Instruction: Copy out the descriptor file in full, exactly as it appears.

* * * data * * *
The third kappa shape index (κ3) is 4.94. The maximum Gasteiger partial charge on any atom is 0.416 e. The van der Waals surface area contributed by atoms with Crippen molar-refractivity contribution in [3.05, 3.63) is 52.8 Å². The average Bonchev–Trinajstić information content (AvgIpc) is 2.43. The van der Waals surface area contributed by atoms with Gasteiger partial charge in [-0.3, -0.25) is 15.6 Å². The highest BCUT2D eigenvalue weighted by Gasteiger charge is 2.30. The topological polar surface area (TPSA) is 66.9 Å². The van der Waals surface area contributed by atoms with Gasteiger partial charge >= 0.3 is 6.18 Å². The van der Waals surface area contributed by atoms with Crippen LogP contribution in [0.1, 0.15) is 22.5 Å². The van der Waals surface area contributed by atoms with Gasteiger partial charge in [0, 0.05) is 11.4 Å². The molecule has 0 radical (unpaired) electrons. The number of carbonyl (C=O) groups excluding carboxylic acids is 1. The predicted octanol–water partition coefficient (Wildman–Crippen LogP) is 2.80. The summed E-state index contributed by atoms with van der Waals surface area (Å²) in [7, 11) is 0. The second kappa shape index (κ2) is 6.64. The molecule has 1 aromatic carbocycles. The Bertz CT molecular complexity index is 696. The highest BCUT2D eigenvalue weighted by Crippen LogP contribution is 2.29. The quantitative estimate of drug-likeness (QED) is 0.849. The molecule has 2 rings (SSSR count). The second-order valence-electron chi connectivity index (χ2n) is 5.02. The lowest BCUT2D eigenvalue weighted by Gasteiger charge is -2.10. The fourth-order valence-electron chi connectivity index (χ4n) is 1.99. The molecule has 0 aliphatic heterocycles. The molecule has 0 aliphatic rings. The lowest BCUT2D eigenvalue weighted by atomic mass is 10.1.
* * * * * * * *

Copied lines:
The third kappa shape index (κ3) is 4.94. The maximum Gasteiger partial charge on any atom is 0.416 e. The van der Waals surface area contributed by atoms with Crippen molar-refractivity contribution in [3.05, 3.63) is 52.8 Å². The average Bonchev–Trinajstić information content (AvgIpc) is 2.43. The van der Waals surface area contributed by atoms with Gasteiger partial charge in [-0.3, -0.25) is 15.6 Å². The highest BCUT2D eigenvalue weighted by Gasteiger charge is 2.30. The topological polar surface area (TPSA) is 66.9 Å². The van der Waals surface area contributed by atoms with Gasteiger partial charge >= 0.3 is 6.18 Å². The van der Waals surface area contributed by atoms with Crippen LogP contribution in [0.1, 0.15) is 22.5 Å². The van der Waals surface area contributed by atoms with Gasteiger partial charge in [0, 0.05) is 11.4 Å². The molecule has 0 radical (unpaired) electrons. The number of carbonyl (C=O) groups excluding carboxylic acids is 1. The predicted octanol–water partition coefficient (Wildman–Crippen LogP) is 2.80. The summed E-state index contributed by atoms with van der Waals surface area (Å²) in [7, 11) is 0. The second kappa shape index (κ2) is 6.64. The molecule has 1 aromatic carbocycles. The Bertz CT molecular complexity index is 696. The highest BCUT2D eigenvalue weighted by Crippen LogP contribution is 2.29. The quantitative estimate of drug-likeness (QED) is 0.849. The molecule has 2 rings (SSSR count). The second-order valence-electron chi connectivity index (χ2n) is 5.02. The lowest BCUT2D eigenvalue weighted by Gasteiger charge is -2.10. The fourth-order valence-electron chi connectivity index (χ4n) is 1.99. The molecule has 0 aliphatic heterocycles. The molecule has 0 aliphatic rings. The lowest BCUT2D eigenvalue weighted by atomic mass is 10.1.